Eternal Grand Master H.U. Lee – The Entrepreneur

Every time I think “Wow, Eternal Grand Master was really smart,” I run into something that shows me what an understatement that is.

And this time, it happens to be the fact that I am reading the eMyth (by Michael Gerber), and that I approached the ATA Museum at the new ATA Headquarters with the eyes of someone who is reading the story.


In order to illustrate what I’m seeing, let me try and CONDENSE what I’m learning from the eMyth.


Quick synopsis of what I’m reading

  1. Within every business owner is an entrepreneur (envisions the future, comes up with new ideas), a manager (systematizes, runs quality control, and creates order, based on a knowledge of the past), and a technician (actually does the work. Everything else is a distraction)
  2. Ideally, we want balance between those three.
  3. Most businesses are started by technicians (people who do the work), who have unfortunately not developed the other two personalities, and therefore give little thought to creating systems (manager) or coming up with new ideas to approach the ever-changing future (entrepreneur).
  4. The most successful businesses we know of did not “become” successful by starting out technician-oriented but rather, began with the future in mind. When they were a small operation, they still “systematized” and “created”. Even though there was work to be done, they did not let the “work” distract from the “vision”.


And this leads back to my main point.


I love teaching martial arts. Therefore, I can take this two different directions.

  1. Because I love teaching martial arts, I must make sure that there is always a place where I can teach. And I must become the best instructor I can possibly be.


  1. Because I love teaching martial arts, I must create opportunities, for anyone else who desires it, to enjoy what I enjoy.


Option 1 sounds nice. It sounds like someone who holds themselves to a high standard, to the highest quality. It is also the above-described “Technician” perspective. I must create a place in which I can do the work that I love.

But option 2 does not contradict option 1. Rather, it expands…rather than simply create a place where I can do the work I love, can I create a place where others can have this same opportunity as I have?


And that’s where I think Eternal Grand Master’s brilliance comes into play. I mean, MKF (Midwestern Karate Federation) grew so quickly that it had to be renamed ATA (American Taekwondo Association) and now ATA International in less than 50 years. We were founded in 1969. We are 48 years old. We have schools across the country. We have schools in a BUNCH of different countries.



Because in the beginning, he drew a map of the USA in the sand, and put dots on every location he wanted to put a school. In other words, he began with the end (bad choice of word, cause we’re still going!) in mind. He wanted to create instructors, not simply hold the position for himself.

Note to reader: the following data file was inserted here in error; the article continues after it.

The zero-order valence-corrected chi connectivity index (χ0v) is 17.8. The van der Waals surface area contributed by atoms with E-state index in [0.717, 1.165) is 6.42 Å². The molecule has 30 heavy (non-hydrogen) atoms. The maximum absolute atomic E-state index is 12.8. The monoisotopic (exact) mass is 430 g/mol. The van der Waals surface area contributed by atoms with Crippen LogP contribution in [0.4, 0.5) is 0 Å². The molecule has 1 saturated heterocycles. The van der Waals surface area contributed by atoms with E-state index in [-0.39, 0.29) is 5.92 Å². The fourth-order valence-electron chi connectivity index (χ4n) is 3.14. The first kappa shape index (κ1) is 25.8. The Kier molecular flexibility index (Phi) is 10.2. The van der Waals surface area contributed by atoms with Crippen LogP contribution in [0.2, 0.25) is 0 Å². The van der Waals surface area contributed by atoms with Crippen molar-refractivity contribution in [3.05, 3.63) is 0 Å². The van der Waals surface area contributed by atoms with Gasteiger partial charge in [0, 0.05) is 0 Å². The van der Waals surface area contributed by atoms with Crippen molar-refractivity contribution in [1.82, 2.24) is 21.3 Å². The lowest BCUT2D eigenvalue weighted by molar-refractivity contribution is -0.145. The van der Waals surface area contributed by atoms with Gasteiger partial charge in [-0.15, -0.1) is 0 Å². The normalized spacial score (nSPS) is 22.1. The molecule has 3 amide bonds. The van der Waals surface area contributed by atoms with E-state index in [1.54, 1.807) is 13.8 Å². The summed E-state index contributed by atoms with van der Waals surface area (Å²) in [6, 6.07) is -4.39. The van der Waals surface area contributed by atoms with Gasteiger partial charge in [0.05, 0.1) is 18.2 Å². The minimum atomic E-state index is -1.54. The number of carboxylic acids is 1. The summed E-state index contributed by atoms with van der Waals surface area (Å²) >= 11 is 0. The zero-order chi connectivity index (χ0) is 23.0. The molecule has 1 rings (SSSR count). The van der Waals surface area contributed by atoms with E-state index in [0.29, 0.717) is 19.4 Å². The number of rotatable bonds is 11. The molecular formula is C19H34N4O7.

So what about me?


This is my plan, my vision, my goal for my school and organization.

  1. Although it is human nature to attach to an instructor, and this is normal, we will take efforts to build in our students a love of the art itself, rather than a love of any instructor or practitioner. Because this feeds the long-term and not the short-term.
    • (No, don’t worry. I’m not going anywhere, anytime soon. But if our current team are still the only ones teaching in 5 years, then we are not fulfilling our vision!)
  2. Find those who love this enough to want to make it a career, and make sure that opportunities are created for them. Whether they take it or not is up to them, but it is my responsibility to make sure that the opportunities are present within my organization.
    • If the opportunity is not present, then if I am truly a caring instructor, I must point them to somewhere else, where the opportunity is. However, me no wanna. So I must create opportunities.
  3. Learn everybody’s goals and priorities, and then equip them to achieve them.
    • Students: One person wants to be a state/district/world champion. The other simply wants to get back into shape. I must recognize these, and although I use the same curriculum, I give different recommendations. The “get-in-shape” person does not need to come to class more than twice a week. The one with the goal of champion absolutely needs to come to class more than twice a week.
    • Instructors: One person wants to work 30 hours a week, make a comfortable amount of money, and spend time more time with spouse and family. The other wants to build an empire, make a whole bunch of money, and open more than one school. I want to be able to equip both to understand their own goals, and what it will take to reach them.


I love teaching. Therefore, I will teach. I also love owning my own school. And I love running it and learning how to run it better. So I will continue to do so, and I will kick butt.

But I will also be forward-thinking. If anybody else wants to learn to teach, or run a school, I’m not going to wait for them to be ready, and then build the system. I must work on building a system now for students I haven’t yet met, so that there will be a path towards career-ship for anyone who, years from now, is interested.


Bring it on.


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